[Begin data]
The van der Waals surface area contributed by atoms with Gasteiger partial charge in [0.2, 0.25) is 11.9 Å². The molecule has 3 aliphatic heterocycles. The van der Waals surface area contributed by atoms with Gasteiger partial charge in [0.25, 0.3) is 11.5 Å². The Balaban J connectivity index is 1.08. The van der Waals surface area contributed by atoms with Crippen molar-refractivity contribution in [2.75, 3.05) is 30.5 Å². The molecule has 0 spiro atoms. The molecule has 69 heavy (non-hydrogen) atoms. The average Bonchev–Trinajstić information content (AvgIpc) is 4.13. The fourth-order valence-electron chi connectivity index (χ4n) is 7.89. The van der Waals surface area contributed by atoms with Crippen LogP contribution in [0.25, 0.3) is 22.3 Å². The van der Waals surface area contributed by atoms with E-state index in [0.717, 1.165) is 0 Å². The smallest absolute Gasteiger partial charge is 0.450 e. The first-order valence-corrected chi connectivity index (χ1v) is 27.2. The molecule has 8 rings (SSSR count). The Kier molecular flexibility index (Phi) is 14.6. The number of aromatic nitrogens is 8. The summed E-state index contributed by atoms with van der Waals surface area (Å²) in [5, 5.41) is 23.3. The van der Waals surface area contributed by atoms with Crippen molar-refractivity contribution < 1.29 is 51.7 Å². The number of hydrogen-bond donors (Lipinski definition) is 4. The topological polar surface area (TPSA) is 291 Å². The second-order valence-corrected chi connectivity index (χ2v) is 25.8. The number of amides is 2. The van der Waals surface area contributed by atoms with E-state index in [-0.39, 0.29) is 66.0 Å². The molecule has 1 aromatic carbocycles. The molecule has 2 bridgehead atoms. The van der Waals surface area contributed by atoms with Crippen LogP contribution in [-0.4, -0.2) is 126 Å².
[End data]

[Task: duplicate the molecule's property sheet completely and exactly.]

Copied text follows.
The van der Waals surface area contributed by atoms with Gasteiger partial charge in [0.2, 0.25) is 11.9 Å². The molecule has 3 aliphatic heterocycles. The van der Waals surface area contributed by atoms with Gasteiger partial charge in [0.25, 0.3) is 11.5 Å². The Balaban J connectivity index is 1.08. The van der Waals surface area contributed by atoms with Crippen molar-refractivity contribution in [2.75, 3.05) is 30.5 Å². The molecule has 0 spiro atoms. The molecule has 69 heavy (non-hydrogen) atoms. The average Bonchev–Trinajstić information content (AvgIpc) is 4.13. The fourth-order valence-electron chi connectivity index (χ4n) is 7.89. The van der Waals surface area contributed by atoms with Crippen LogP contribution in [0.25, 0.3) is 22.3 Å². The van der Waals surface area contributed by atoms with E-state index in [0.717, 1.165) is 0 Å². The smallest absolute Gasteiger partial charge is 0.450 e. The first-order valence-corrected chi connectivity index (χ1v) is 27.2. The molecule has 8 rings (SSSR count). The Kier molecular flexibility index (Phi) is 14.6. The number of aromatic nitrogens is 8. The summed E-state index contributed by atoms with van der Waals surface area (Å²) in [5, 5.41) is 23.3. The van der Waals surface area contributed by atoms with Crippen molar-refractivity contribution < 1.29 is 51.7 Å². The number of hydrogen-bond donors (Lipinski definition) is 4. The topological polar surface area (TPSA) is 291 Å². The second-order valence-corrected chi connectivity index (χ2v) is 25.8. The number of amides is 2. The van der Waals surface area contributed by atoms with E-state index in [-0.39, 0.29) is 66.0 Å². The molecule has 1 aromatic carbocycles. The molecule has 2 bridgehead atoms. The van der Waals surface area contributed by atoms with Crippen LogP contribution in [-0.4, -0.2) is 126 Å².